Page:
A Weekend With Richard Feynman and Jim Watson

Soon after arriving at Caltech, I became good friends with Richard Feynman, the great pioneer of modern physics, who was a professor at Caltech. We used to spend a good deal of time together, talking about science, teaching, society, and many things.


One day, Feynman came to my office to say that he had received an invitation to speak at the University of Chicago. Of course, he received invitations to speak almost every day, but he didn’t usually come to me with them.  


“I’m not gonna go,” he said, “I have nothing to say.” Obviously, it was my job to turn him around. 


“What about all the great things we’ve been talking about?” I said. 


“I’ll tell you what,” he replied, “I’ll go if you’ll come with me.” 


This was a great opportunity. I’d get to spend four or five days with this great man. I accepted his invitation.


When I went to the airport to go to Chicago, Feynman was already there, wearing a sport jacket! It was February, we were going to bitter cold Chicago and he didn’t have an overcoat. I asked him why not and he said, “On these trips they ferry you around from place to place. I don’t need an overcoat.” 


As it turned out, one evening we had dinner at the home of Val and Leah Telegdi which was about three blocks from where we were staying, and he paid the price for being without an overcoat. Val Telegdi was a well known physicist, and Leah Telegdi had a considerable reputation as a gourmet chef, and she made us pheasant that had been taken in the woods north of Chicago by a friend of theirs. It was delicious. Dick and Val Telegdi spent the evening talking physics and other things while I eagerly listened in.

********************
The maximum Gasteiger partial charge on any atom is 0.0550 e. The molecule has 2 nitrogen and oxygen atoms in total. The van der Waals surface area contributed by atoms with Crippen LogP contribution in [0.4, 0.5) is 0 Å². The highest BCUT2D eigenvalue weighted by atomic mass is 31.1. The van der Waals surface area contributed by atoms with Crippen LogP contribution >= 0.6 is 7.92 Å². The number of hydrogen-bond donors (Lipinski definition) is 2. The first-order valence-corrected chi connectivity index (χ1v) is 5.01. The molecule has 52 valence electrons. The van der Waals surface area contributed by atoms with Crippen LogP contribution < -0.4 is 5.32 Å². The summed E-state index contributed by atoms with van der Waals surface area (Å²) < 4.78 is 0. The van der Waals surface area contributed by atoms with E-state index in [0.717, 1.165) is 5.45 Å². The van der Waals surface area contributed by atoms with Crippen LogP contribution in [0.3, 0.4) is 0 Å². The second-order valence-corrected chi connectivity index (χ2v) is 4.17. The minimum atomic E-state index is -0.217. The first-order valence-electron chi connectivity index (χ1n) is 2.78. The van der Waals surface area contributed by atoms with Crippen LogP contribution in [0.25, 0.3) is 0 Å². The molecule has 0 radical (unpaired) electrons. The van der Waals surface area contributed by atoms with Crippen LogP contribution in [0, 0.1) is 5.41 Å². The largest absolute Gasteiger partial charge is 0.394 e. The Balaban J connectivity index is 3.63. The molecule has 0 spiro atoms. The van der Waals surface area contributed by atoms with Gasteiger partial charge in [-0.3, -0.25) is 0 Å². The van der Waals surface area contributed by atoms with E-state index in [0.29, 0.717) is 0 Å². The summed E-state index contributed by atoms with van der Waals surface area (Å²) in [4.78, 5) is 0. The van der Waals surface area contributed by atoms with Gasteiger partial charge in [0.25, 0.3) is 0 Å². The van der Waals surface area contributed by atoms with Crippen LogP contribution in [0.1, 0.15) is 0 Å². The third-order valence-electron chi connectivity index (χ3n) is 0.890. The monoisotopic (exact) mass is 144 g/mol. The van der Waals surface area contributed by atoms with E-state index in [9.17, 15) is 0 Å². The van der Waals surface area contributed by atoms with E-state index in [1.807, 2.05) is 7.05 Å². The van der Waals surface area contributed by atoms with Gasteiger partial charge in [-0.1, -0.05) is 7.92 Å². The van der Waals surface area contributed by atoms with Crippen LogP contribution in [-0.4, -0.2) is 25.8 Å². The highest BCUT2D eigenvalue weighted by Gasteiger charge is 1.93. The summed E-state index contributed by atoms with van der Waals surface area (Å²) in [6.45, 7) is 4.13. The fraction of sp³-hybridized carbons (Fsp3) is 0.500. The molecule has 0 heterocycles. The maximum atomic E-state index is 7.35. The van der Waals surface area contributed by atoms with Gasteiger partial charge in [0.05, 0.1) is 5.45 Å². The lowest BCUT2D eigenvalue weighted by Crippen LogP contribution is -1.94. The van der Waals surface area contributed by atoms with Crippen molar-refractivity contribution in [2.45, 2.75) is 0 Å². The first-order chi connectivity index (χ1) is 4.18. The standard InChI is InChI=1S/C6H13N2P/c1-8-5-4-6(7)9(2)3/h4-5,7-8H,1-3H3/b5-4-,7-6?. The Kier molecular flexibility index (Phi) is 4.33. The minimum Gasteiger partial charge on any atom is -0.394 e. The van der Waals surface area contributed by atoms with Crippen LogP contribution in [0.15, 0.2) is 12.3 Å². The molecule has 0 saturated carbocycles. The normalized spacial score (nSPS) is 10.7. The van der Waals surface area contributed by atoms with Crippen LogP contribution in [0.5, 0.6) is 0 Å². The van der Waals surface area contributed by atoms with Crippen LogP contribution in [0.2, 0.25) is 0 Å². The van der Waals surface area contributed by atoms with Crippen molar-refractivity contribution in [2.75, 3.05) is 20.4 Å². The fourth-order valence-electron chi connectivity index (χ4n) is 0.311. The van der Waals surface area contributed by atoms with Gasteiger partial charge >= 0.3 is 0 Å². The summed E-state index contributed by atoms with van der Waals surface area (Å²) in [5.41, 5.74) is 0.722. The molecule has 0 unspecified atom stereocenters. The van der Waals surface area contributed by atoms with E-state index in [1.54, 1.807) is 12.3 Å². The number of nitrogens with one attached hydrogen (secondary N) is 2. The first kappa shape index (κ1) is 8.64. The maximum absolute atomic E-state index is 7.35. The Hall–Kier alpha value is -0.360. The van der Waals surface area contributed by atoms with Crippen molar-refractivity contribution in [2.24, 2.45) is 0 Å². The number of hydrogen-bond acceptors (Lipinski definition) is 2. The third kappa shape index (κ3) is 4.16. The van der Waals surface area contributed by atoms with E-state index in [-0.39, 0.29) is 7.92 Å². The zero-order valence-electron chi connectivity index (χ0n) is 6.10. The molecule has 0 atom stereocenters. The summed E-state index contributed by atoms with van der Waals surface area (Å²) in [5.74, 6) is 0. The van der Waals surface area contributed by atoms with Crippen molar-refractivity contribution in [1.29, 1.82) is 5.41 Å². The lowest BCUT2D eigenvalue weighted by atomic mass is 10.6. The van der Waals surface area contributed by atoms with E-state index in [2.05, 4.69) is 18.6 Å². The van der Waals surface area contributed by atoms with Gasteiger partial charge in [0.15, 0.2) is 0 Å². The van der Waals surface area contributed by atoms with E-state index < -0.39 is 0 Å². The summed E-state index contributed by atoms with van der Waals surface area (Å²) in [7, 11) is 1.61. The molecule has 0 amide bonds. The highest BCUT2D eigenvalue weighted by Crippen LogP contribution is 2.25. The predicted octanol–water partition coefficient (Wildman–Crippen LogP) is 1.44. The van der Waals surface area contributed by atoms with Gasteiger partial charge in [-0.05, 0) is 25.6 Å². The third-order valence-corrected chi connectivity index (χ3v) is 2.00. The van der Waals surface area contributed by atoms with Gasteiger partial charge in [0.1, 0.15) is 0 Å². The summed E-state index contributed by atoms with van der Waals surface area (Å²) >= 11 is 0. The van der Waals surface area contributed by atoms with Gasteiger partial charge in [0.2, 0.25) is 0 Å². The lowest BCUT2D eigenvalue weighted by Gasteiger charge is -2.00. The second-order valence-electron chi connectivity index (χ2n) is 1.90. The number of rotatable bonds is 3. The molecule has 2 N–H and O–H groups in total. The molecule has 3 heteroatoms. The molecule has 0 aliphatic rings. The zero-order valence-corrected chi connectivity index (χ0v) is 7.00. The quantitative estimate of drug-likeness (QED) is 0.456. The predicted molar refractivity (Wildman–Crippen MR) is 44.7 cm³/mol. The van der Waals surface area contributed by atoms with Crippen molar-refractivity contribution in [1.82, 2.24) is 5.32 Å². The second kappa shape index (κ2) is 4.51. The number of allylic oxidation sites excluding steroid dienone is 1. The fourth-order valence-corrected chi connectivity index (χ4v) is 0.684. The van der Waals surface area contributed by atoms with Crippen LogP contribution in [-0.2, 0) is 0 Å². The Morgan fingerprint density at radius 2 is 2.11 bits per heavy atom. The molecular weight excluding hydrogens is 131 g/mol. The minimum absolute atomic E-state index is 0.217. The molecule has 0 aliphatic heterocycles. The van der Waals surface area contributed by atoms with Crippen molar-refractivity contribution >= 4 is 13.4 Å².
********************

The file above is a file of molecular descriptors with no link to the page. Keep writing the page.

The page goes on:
I woke up the morning of  Feynman’s talk and wandered into Feynman’s part of our room, but Feynman warned me off, saying, “This,” he said “is the creative moment.” 


He was preparing his talk, which was called “The Uncreative Scientist.” He thought that title would induce the non-scientists at Chicago to come and listen. That afternoon he gave his talk. In it he discussed the things we had talked about and much more. It was very well received.


The next morning I slept a little late and wandered down to the dining room in a bit of a fog. Feynman was already there, having breakfast with another man. I sat down and joined them, introductions were mumbled and not heard, and I went on sleepily slurping my coffee and listening to the conversation. 


It gradually became clear to me that the other man was Jim Watson, co-discoverer of the double helical nature of DNA. He had a manuscript with him that he wanted Feynman to read and possibly endorse. At the end of breakfast, Feynman kept the manuscript and we all shook hands. 


That evening, our last in Chicago, there was a party for Feynman in the faculty club. I attended and was having a good time when Wayne Booth came up to me and said, “Where is Professor Feynman?” I agreed to go look for him. 


I went up to our room and found Feynman reading Watson’s manuscript. I said, “Dick, this party is in your honor, you’ve got to come down and be part of it.” So, he reluctantly put down the manuscript, put on a tie, and joined the party. After dinner, he excused himself at the earliest moment allowed by cordiality and went back to our room. I was still having a good time and stayed until much later.